The Walking Dead is very clear, metaphorically speaking. A zombie apocalypse wiped out every human institution and every kind of infrastructure that holds society together. The humans who survive are struggling to cope. Every human trait from morality to greed to violence to self-preservation to self-sacrifice can be built into stories around this struggle to cope and survive.
Under the Dome: Huh?
Under the Dome is not so clear for me. Is the dome the end of the world – the whole world – the way a zombie apocalypse would be? No, because there are people outside the dome who are living their normal lives. Yes, the people inside the dome are struggling to cope, but with what, exactly?
The story lines about morality and greed and violence and self-preservation and self-sacrifice are still there, but in a tiny microcosm of all humanity. We presume that if the dome were lifted, life would again resemble the rest of the world outside the dome.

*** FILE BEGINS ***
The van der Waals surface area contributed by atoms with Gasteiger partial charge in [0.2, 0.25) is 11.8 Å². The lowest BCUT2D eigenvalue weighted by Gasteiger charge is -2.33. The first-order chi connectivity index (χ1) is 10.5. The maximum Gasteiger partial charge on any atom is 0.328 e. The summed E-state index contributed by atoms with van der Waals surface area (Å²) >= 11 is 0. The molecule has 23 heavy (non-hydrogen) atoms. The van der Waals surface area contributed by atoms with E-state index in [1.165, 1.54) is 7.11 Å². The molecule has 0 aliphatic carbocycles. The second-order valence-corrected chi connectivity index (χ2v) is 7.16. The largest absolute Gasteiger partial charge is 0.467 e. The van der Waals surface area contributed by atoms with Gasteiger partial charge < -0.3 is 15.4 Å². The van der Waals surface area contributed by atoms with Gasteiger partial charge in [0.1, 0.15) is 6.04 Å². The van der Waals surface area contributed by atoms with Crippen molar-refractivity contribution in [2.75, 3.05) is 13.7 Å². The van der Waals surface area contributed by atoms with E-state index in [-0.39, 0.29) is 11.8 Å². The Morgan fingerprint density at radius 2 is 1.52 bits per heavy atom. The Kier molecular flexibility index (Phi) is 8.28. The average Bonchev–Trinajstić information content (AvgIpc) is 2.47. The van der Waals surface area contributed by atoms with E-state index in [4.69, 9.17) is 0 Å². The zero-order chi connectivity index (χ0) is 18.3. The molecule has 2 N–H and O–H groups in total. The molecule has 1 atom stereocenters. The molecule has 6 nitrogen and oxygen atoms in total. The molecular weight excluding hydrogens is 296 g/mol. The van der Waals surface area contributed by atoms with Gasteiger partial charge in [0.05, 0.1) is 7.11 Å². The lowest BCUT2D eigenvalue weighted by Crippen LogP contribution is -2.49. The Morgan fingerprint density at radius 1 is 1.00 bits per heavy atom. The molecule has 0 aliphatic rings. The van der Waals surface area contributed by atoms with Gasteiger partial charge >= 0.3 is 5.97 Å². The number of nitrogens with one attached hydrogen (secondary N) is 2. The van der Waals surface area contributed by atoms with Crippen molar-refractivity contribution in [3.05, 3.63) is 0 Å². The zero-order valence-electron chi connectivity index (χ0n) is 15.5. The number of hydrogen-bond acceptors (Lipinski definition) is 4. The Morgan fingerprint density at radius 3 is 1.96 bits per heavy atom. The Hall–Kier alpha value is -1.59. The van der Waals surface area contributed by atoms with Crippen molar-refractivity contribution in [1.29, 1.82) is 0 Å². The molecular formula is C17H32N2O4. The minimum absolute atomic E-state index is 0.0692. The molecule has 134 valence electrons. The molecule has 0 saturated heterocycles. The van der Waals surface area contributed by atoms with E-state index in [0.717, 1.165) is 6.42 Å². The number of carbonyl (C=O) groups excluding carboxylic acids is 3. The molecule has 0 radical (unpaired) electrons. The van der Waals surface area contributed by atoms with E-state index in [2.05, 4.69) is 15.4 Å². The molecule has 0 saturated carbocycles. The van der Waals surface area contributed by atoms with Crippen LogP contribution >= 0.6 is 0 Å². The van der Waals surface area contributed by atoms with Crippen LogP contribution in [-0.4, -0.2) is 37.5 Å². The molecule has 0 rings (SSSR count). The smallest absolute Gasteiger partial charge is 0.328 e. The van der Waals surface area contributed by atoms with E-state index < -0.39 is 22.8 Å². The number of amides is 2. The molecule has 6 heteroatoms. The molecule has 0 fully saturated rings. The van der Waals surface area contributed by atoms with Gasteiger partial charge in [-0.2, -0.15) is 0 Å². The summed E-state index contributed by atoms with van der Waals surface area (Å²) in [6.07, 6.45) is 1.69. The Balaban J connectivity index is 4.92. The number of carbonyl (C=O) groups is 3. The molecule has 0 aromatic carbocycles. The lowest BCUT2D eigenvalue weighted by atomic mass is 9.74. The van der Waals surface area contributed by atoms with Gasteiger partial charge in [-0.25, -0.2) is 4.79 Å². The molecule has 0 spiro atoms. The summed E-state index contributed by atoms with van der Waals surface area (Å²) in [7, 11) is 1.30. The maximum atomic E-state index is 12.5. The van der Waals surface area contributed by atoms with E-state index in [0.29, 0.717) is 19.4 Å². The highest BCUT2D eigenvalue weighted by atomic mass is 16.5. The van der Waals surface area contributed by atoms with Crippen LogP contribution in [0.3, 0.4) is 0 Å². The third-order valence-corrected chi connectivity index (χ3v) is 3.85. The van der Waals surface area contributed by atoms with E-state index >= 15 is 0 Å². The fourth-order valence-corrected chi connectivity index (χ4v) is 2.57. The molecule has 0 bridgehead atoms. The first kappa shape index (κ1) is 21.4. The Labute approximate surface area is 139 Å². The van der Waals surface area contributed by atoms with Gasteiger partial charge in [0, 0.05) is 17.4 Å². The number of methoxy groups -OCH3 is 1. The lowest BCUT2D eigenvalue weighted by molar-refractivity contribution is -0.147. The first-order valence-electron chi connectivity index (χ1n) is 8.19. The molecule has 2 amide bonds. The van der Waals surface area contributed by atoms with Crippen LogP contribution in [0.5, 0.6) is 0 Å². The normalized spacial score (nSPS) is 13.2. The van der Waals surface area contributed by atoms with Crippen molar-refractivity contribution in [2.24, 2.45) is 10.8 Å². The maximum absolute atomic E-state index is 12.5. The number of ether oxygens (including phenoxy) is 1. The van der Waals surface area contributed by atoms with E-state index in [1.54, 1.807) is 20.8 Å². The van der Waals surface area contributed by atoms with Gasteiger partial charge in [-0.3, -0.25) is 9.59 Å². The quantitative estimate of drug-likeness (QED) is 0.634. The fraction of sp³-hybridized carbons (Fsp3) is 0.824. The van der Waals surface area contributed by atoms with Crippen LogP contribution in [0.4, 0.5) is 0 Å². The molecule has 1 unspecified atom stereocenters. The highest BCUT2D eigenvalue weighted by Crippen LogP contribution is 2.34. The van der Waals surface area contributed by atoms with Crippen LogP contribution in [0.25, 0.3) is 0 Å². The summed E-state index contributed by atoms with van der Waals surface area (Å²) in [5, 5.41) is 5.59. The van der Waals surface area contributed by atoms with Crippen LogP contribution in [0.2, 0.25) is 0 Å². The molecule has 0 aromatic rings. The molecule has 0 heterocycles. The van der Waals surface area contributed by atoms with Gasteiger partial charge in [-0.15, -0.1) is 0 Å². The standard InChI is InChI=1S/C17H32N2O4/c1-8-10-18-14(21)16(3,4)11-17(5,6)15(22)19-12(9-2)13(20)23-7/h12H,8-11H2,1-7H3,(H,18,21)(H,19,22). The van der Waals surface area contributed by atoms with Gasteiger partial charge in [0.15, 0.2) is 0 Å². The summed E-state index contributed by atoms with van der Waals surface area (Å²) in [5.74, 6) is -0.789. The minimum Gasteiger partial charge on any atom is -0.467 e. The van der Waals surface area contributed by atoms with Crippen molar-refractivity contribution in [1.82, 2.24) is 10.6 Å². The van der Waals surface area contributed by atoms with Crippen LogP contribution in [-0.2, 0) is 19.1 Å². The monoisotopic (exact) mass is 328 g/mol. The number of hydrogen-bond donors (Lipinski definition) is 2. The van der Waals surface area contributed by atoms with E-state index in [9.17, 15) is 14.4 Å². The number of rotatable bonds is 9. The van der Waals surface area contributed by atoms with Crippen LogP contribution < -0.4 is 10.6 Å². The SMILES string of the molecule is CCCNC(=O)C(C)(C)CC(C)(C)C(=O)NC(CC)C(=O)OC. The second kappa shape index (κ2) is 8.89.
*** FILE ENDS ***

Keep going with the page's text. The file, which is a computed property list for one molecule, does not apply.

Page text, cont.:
The people under the dome seem to feel that the dome is a living creature with intent, godlike. Is the metaphor in Under the Dome something about religion or faith? What about the two teens who seem to be receiving messages from the dome and whose touch can turn it from dangerous to benign? Do they represent some sort of savior? Is the fact that the dome is an invisible barrier important?
I’m not saying I don’t enjoy Under the Dome. I watch it, I’m engaged in it, I like the characters. There’s plenty of suspense and drama. However, I haven’t decided yet what I think the dome represents. Have you?
Zombie image ©AMC The Walking Dead
The regular cast for season 2, in each episode:
- Jennifer Beals: Bette Porter
- Leisha Hailey: Alice Pieszecki
- Laurel Holloman: Tina Kennard
- Mia Kirshner: Jenny Schecter
- Katherine Moennig: Shane McCutcheon
- Pam Grier: Kit Porter
- Rachel Shelley: Helena Peabody
- Erin Daniels: Dana Fairbanks
- Eric Mabius: Tim Haspeth